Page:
But, the coaches didn’t think he had a chance or they wouldn’t have given him a “one size fits all” uniform and running shoes. Billy lowered his head at the thought. Billy squeezed the doorknob and walked into his hotel room, his USA uniform slung over his shoulders. He dropped his one-size-too-small team sneakers on the bed and stopped in his tracks. The door slammed behind him.

    Where was she? He glanced around the simple, yet comfortable room, past the double bed which was much softer than his bed at the Marine base at home. The neat room passed before him in one glance, it wasn’t that spacious. When he scanned the desk area, he saw it. As he towered over the slip of paper, he read, “Somebody knows.” The words dashed across the hotel stationery in brushed cursive. His heart skipped a beat. Where was she?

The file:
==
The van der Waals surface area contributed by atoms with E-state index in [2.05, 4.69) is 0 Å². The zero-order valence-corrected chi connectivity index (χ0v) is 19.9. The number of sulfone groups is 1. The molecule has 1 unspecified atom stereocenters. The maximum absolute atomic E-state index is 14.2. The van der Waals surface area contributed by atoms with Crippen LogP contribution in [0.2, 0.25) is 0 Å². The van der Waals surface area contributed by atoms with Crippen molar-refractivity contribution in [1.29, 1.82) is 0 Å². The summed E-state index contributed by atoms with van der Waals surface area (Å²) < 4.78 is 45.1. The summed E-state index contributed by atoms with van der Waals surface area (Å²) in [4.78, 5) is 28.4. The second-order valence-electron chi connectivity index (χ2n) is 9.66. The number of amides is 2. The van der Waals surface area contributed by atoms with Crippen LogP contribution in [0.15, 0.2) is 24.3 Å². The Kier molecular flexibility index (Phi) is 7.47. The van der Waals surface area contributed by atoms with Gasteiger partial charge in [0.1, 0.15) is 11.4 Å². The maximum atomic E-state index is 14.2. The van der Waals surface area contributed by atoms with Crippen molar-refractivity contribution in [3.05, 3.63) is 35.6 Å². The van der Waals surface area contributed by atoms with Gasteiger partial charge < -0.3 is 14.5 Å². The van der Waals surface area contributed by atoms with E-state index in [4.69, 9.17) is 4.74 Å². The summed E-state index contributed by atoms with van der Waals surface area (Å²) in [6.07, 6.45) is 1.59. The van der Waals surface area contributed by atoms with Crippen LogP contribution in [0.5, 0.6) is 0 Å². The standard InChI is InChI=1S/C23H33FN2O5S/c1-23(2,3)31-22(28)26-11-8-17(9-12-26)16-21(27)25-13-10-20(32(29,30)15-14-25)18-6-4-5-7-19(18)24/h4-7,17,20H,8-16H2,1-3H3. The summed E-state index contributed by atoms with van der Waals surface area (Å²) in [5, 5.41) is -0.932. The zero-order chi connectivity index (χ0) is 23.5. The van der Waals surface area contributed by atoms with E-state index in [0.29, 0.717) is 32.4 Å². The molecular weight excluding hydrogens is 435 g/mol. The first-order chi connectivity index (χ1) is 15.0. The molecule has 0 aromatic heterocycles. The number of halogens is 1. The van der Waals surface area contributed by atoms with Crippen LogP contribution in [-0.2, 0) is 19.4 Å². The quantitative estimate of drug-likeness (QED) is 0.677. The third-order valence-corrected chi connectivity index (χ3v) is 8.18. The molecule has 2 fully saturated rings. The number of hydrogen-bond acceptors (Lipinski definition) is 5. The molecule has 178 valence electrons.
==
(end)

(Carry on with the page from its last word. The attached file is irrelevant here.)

He picked up the note with the familiar handwriting and turned it over. The back read, “I know you will be the fastest runner on the track today. Look for me in the stands! Love, Pat”

    Billy slipped the note in his pocket, grabbed his gear, and left to catch the bus to the stadium.

    1. Andrea p, what a creative way to blend the two prompts — all without purposely intending to do that! You’ve set up a nice scene, using both the travel and the “someone knows” ideas. I’m wondering how you can intensify Billy’s character, making him even more of a sympathetic character, letting us know more about his struggle. Just a few verb tweaks could do it. Also, eliminating some of the details could put more focus on the character. You left me hoping he would do well for his girlfriend — and for himself. It’s great when you create a character that your readers want to cheer for! Aloha!